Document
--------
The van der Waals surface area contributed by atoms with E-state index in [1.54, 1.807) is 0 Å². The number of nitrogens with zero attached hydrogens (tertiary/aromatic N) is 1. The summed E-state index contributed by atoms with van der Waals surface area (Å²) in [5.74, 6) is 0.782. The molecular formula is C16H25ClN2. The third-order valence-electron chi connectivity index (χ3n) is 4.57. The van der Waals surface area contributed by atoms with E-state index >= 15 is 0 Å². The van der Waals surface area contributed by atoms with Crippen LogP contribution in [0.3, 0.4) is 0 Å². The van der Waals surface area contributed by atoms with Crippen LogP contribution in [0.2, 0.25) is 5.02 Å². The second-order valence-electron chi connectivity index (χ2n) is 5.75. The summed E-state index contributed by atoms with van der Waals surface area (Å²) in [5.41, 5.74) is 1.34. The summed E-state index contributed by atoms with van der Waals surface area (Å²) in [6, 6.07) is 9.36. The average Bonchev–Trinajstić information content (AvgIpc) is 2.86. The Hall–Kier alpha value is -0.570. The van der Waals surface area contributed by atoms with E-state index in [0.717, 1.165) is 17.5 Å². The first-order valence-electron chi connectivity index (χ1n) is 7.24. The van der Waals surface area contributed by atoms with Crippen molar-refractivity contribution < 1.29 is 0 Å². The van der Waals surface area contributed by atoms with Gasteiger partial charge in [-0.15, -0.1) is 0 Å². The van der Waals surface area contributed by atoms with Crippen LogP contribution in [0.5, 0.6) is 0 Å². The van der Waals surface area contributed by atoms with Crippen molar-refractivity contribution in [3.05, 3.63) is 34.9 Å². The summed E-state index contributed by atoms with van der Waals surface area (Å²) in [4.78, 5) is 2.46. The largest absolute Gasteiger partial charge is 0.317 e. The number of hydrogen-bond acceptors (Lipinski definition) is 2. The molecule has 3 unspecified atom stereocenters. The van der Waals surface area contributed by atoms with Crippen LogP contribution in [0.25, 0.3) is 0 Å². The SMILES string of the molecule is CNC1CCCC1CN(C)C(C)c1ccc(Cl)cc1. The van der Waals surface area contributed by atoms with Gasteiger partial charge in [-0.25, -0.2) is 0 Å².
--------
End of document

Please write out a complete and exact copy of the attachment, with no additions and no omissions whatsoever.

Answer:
The van der Waals surface area contributed by atoms with E-state index in [1.54, 1.807) is 0 Å². The number of nitrogens with zero attached hydrogens (tertiary/aromatic N) is 1. The summed E-state index contributed by atoms with van der Waals surface area (Å²) in [5.74, 6) is 0.782. The molecular formula is C16H25ClN2. The third-order valence-electron chi connectivity index (χ3n) is 4.57. The van der Waals surface area contributed by atoms with E-state index >= 15 is 0 Å². The van der Waals surface area contributed by atoms with Crippen LogP contribution in [0.3, 0.4) is 0 Å². The van der Waals surface area contributed by atoms with Crippen LogP contribution in [0.2, 0.25) is 5.02 Å². The second-order valence-electron chi connectivity index (χ2n) is 5.75. The summed E-state index contributed by atoms with van der Waals surface area (Å²) in [5.41, 5.74) is 1.34. The summed E-state index contributed by atoms with van der Waals surface area (Å²) in [6, 6.07) is 9.36. The average Bonchev–Trinajstić information content (AvgIpc) is 2.86. The Hall–Kier alpha value is -0.570. The van der Waals surface area contributed by atoms with E-state index in [0.717, 1.165) is 17.5 Å². The first-order valence-electron chi connectivity index (χ1n) is 7.24. The van der Waals surface area contributed by atoms with Crippen molar-refractivity contribution < 1.29 is 0 Å². The van der Waals surface area contributed by atoms with Gasteiger partial charge in [-0.15, -0.1) is 0 Å². The van der Waals surface area contributed by atoms with Crippen LogP contribution in [0.5, 0.6) is 0 Å². The van der Waals surface area contributed by atoms with Crippen molar-refractivity contribution in [3.05, 3.63) is 34.9 Å². The summed E-state index contributed by atoms with van der Waals surface area (Å²) in [4.78, 5) is 2.46. The largest absolute Gasteiger partial charge is 0.317 e. The number of hydrogen-bond acceptors (Lipinski definition) is 2. The molecule has 3 unspecified atom stereocenters. The van der Waals surface area contributed by atoms with Crippen LogP contribution in [0.25, 0.3) is 0 Å². The SMILES string of the molecule is CNC1CCCC1CN(C)C(C)c1ccc(Cl)cc1. The van der Waals surface area contributed by atoms with Gasteiger partial charge in [-0.25, -0.2) is 0 Å².